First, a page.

Homegrown web series returns

Fan-supported Kickstarter campaign funds Spokane company’s sci-fi comedy

by Lucas Thayer

Armed with just a green screen and some spray-painted nerf guns, a group of five Eastern Washington University graduates embarked on a journey, a journey to create a sci-fi comedy web series on a budget of $200.

Now, after winning multiple awards and national acclaim for their first season, the intrepid crew of the S. S. StarSpanner is ready to embark on its second season of the web series, Transolar Galactica.

Transolar Galactica (TSG) follows the exploits of the arrogant Captain Elliot “Remmington Trigger” Trig, and his doggedly faithful crew as they bungle their way across the universe with complete disregard for the laws — laws of physics, that is. Transolar Galactica blends sci-fi standards such as Star Trek, Firefly, and of course, Battlestar Galactica. The series parodies the sometimes self-indulgent and sometimes incoherent science fiction genre.

TSG boasts national acclaim, including screenings at San Diego Comic-Con, Emerald City Comic-Con, and the Penny Arcade Expo. TSG was an official selection at the New Media Film Festival in the online competition, and took home four awards at the 2012 Los Angeles Web Series Festival for special effects, ensemble cast, cinematography and best series.

While the series has achieved great success, the team of filmmakers started out as fellow classmates working on overlapping film projects at Eastern Washington University’s film program.

“We just started making movies together,” said Clancy Bundy, one of the show’s co-creators. “We had a good time and we made some fun projects. After college, we all decided to stick around, look for jobs locally. So to stay sharp as filmmakers and stay connected as friends, we decided to do this skit show.”

Kinetic Energy, the production company the group formed to film their sketches, had doubts about getting their project off the ground. After all, Bundy said, there were thousands of other people on the internet with the same aspirations towards internet fame.

“Everyone wants to make a Mitchell and Webb skit show. Everybody wants to make the next ‘SNL’-web-thing, ‘Whitest Kids U Know’-type-thing,” Bundy said.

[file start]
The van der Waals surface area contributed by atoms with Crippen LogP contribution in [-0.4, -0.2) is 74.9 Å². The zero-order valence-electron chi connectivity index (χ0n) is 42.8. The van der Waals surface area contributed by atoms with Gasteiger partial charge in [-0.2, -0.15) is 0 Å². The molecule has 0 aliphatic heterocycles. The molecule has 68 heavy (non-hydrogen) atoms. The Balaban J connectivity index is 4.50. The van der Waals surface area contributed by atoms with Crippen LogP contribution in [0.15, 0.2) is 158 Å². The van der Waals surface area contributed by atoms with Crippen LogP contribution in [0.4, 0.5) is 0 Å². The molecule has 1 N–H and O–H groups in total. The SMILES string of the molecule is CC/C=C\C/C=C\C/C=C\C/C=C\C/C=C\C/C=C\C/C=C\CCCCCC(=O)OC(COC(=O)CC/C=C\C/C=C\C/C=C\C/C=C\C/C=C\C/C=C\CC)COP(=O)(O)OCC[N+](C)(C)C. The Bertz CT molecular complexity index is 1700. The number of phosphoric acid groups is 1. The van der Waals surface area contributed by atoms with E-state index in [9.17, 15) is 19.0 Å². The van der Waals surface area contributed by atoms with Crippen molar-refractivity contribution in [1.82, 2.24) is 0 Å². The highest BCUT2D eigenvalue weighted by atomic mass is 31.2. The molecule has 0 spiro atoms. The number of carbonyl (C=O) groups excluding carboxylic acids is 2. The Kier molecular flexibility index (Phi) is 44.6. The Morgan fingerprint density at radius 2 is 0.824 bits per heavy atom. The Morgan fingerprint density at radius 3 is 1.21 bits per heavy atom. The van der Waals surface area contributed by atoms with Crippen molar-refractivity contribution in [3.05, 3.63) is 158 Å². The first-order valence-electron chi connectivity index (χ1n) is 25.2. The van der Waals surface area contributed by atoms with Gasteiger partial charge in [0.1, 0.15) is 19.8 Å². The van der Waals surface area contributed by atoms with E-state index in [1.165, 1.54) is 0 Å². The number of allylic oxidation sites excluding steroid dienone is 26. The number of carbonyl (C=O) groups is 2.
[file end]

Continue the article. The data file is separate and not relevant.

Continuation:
Despite a lack of funding, Kinetic Energy was able to produce the first episode of Transolar Galactica. The backdrop for the first episode was a collapsible green screen, and improvised desk lamps were used for lighting.

“We made the first one, and we loved it and our friends enjoyed it, and so we decided to make a second one,” Bundy said.

The second episode received positive comments on YouTube. By the third one, internet trolls were criticising the series. When the trolls struck, the Kinetic Energy team knew they had found something successful, Bundy said. If strangers hated it, it must have been good.

By the fifth episode, Bundy said, the crew was beginning to seriously consider the possibility of a second season. By that time, a studio space had been found for the film’s production, and the crew had found various freelance filmmaking jobs in the Spokane area to help pay the bills.

At around the same time, the TSG crew was approached by Zombie Orpheus Entertainment (ZOE), a film production company operating under a simple credo: “Fan Supported, Creator Distributed.” After ZOE asked TSG for a full season’s release schedule, TSG promised another five episodes. After TSG was hosted on ZOE’s YouTube channel, TSG reached a much wider audience.

For the second season, the crew decided better production quality was a must-have, including better special effects, improved equipment, and a dedicated team of set designers and camera crew. For this new season, $30,000 was set as the minimum goal.

Following the Zombie Orpheus Creed, TSG asked the fans for support in the form of a Kickstarter campaign. It was an all or nothing gamble — if they were even $1 short of the $30,000 goal, they wouldn’t receive a single cent.

It was a photo finish. After 30 days of fundraising, the final tally was in on Oct. 28. A total of $30,885 in cash proved just how much the fans supported the homebrewed space series.

Over the next three months, the Transolar Galactica team will be filming the next season of the show and editing it in post-production. Now with enough fan love, and enough rocket fuel, TSG will return this April.

Contact Lucas Thayer at lthayer12@my.whitworth.edu.

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